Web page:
I’m so glad Danya @ Fine Print and Becky @ A Fool’s Ingenuity wrote such amazing reviews for this book because I’m pretty sure they were the ones who convinced me I needed to give this book a try!

To wrap this up, if I had to pick one word to describe this book, it would be ‘complex’. I’m pretty sure I used it like ten times in this review. Seriously, the history, the society, the djinn, the backstories, the characters, their relationships—all of it was so well-thought-out and detailed and well-written, and I definitely plan to continue this series!

 
 
Book Blurb

Nahri has never believed in magic. Certainly, she has power; on the streets of 18th century Cairo, she’s a con woman of unsurpassed talent. But she knows better than anyone that the trade she uses to get by—palm readings, zars, healings—are all tricks, sleights of hand, learned skills; a means to the delightful end of swindling Ottoman nobles.

But when Nahri accidentally summons an equally sly, darkly mysterious djinn warrior to her side during one of her cons, she’s forced to accept that the magical world she thought only existed in childhood stories is real. For the warrior tells her a new tale: across hot, windswept sands teeming with creatures of fire, and rivers where the mythical marid sleep; past ruins of once-magnificent human metropolises, and mountains where the circling hawks are not what they seem, lies Daevabad, the legendary city of brass, a city to which Nahri is irrevocably bound.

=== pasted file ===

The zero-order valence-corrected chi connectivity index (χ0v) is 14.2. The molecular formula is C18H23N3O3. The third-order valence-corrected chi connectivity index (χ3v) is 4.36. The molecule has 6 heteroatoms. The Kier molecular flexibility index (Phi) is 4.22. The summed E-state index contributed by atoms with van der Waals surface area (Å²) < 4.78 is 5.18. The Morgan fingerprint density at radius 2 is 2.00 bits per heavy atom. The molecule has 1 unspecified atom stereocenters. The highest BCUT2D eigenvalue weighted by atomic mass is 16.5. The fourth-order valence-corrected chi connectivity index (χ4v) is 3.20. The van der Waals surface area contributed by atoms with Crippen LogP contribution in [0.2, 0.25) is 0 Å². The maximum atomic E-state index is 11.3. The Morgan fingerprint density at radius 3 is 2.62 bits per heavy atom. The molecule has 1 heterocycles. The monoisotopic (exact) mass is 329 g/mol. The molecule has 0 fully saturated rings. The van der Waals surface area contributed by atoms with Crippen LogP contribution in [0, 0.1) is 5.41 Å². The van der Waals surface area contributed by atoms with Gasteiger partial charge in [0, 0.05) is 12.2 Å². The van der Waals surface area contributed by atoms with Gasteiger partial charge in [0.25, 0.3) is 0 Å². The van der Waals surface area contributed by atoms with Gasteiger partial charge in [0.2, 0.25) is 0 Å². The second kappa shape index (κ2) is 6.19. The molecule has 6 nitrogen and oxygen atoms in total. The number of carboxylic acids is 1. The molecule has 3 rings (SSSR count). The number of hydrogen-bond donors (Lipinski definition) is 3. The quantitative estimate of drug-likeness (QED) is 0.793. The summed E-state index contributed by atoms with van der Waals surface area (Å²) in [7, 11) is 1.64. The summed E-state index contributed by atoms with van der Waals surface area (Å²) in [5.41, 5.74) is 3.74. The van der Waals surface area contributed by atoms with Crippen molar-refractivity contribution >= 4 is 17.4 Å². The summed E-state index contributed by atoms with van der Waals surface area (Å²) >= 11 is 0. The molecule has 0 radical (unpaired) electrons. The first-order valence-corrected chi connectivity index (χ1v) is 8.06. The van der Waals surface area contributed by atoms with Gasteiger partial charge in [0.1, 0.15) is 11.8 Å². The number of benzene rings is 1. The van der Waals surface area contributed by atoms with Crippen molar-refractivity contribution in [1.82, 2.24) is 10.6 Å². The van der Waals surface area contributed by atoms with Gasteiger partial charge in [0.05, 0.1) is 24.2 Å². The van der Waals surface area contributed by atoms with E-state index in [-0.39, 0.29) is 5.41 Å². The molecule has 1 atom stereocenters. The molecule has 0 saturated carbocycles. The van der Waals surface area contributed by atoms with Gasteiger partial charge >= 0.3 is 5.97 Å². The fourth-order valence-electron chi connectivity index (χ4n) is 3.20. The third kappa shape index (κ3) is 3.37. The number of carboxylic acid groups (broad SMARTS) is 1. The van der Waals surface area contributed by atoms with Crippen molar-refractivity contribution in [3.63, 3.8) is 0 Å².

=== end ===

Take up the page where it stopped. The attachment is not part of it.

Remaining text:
In that city, behind gilded brass walls laced with enchantments, behind the six gates of the six djinn tribes, old resentments are simmering. And when Nahri decides to enter this world, she learns that true power is fierce and brutal. That magic cannot shield her from the dangerous web of court politics. That even the cleverest of schemes can have deadly consequences.

After all, there is a reason they say be careful what you wish for…

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  1. Elley @ Elley the Book Otter